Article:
While much of the interest around sustainability and social responsibility has centered on larger public companies, private companies are set to make significant contributions to these efforts by integrating Environmental, Social and Governance (ESG) principles. Modern businesses understand that sustainability and social responsibility are no longer niche interests and prioritizing a strong ESG proposition creates
Overturning 8 Years of “Palpable Error,” The Louisiana Supreme Court Limits Damages Available to Landowners in Oilfield Legacy Litigation
On June 30, 2021, the Louisiana Supreme Court issued an opinion redefining the nature of available damages and the “actual, statutorily permitted role of the jury in Act 312 remediation lawsuits.” The “LL&E II” decision finds that Act 312 charges the court, not the jury, to determine the funding needed to remediate property to government standards. If (and only if) an express contractual provision requires greater remediation than government standards, a jury may consider and award such “excess remediation” damages. State of Louisiana v. Louisiana Land and Exploration Co., 2020-00685 (La. 6/30/2021); — So. 3d — (“LL&E II”).
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The Dusky Gopher Frog Lives to Fight Another Day: Fifth Circuit Denies Rehearing
On February 13, 2017, the U.S. Court of Appeals for the Fifth Circuit denied Defendants’ Petition for Rehearing En Banc in the case titled Markle Interests, L.L.C., et al. v. U.S. Fish and Wildlife Service, et al. The Defendants, who are timber and commercial developers, requested that the Court rehear the June 30, 2016 panel majority opinion that upheld the District Court’s ruling that the Fish and Wildlife Service’s designation of 1,500 acres of private land in St. Tammany Parish as a critical-habitat for the Dusky Gopher Frog under the Endangered Species Act (“ESA”) was proper. (Click here to view the article on the Fifth Circuit’s June 30th Opinion). …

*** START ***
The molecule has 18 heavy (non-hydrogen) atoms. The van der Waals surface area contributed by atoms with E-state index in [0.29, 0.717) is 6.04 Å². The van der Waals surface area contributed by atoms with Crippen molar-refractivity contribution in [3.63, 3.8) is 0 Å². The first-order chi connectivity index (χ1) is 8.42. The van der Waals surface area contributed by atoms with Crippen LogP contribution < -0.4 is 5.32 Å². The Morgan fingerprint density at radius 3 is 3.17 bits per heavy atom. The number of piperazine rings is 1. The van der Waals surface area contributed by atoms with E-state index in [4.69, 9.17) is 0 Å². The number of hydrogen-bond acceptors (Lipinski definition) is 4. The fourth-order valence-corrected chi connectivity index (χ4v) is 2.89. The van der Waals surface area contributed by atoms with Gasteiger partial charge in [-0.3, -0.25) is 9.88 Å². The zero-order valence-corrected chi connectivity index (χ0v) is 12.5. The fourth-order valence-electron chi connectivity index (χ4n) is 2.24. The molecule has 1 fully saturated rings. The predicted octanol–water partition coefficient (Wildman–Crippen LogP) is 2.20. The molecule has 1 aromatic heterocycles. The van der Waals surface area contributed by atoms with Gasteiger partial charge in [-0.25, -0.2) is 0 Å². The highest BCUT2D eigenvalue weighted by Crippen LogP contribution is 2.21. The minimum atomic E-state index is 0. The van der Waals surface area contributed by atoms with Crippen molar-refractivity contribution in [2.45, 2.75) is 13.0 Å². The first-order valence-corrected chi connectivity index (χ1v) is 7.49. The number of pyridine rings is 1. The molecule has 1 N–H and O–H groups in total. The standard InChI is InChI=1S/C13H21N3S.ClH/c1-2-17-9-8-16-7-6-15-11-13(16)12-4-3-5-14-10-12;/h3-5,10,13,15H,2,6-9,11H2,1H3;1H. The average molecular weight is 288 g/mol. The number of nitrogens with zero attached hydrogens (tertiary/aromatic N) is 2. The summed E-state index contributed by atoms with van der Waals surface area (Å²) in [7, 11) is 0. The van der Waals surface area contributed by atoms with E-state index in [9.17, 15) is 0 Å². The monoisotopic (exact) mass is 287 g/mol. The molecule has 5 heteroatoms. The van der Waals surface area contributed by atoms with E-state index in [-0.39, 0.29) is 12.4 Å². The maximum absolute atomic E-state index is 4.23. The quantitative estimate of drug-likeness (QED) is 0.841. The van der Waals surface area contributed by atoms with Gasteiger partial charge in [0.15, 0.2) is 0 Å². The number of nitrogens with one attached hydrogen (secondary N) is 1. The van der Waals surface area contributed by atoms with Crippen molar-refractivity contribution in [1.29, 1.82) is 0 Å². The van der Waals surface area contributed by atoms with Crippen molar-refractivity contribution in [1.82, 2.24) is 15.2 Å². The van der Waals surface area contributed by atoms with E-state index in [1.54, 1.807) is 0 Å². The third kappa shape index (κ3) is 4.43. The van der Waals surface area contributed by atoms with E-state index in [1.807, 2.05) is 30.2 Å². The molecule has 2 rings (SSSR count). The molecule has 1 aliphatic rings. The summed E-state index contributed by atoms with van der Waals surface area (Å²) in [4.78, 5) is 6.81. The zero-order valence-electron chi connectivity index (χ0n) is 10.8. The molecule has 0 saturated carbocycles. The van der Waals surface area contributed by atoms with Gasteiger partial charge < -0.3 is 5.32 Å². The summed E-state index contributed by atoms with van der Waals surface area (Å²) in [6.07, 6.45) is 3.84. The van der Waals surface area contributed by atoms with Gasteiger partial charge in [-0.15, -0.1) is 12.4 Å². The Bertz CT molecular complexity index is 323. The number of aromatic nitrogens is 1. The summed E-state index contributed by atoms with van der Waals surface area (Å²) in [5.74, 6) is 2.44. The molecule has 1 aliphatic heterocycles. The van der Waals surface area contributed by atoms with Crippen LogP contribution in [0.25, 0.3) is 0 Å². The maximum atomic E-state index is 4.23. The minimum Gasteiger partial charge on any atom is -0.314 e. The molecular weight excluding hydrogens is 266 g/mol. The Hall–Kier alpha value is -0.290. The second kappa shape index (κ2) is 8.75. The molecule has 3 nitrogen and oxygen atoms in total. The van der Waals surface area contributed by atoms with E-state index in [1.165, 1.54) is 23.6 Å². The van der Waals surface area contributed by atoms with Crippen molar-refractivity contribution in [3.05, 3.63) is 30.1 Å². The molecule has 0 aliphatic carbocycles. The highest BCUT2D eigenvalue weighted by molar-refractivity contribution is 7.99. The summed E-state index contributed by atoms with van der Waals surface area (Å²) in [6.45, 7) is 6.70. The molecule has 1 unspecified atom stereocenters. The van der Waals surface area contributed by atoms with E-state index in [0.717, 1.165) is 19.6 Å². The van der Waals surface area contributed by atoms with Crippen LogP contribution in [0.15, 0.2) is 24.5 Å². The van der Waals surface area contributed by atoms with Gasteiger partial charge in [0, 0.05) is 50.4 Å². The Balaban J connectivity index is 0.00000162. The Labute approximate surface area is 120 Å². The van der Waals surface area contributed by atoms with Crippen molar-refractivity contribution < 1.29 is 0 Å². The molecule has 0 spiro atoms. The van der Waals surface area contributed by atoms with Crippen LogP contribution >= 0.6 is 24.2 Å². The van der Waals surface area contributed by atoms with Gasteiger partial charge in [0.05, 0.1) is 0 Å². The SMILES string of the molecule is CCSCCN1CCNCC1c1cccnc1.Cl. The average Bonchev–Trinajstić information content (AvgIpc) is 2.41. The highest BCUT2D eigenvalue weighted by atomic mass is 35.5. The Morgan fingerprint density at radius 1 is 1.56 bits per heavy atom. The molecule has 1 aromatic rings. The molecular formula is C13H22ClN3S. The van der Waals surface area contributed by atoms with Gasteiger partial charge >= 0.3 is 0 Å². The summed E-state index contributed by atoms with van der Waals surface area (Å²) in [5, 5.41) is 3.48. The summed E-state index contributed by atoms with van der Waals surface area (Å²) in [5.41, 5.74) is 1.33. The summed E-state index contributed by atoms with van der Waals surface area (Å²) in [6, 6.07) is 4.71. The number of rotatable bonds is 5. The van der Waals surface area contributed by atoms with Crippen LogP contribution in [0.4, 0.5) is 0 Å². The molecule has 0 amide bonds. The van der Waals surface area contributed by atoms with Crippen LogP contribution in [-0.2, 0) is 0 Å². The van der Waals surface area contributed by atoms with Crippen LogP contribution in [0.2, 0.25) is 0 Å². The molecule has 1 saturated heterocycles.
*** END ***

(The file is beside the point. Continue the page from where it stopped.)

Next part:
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THE DISPUTE BETWEEN GOVERNOR JOHN BEL EDWARDS AND ATTORNEY GENERAL JEFF LANDRY OVER THE APPOINTMENT OF PRIVATE LEGAL COUNSEL CONTINUES…
On September 30, 2016, Governor John Bel Edwards sued Attorney General Jeff Landry to compel him to approve several contracts between the Governor’s office and private legal counsel. In his Petition, the Governor alleged that the Attorney General’s role in approving the Governor’s contracts with private legal counsel is a ministerial duty that the Attorney General improperly refused to perform and requested that the Court order the Attorney General to approve the contracts at issue.
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New Government Contractor “Blacklisting” Reporting Requirements Put on Hold
Hours before a controversial set of new reporting requirements for government contractors was set to take effect, a federal court in Texas enjoined implementation of the requirements across the country.
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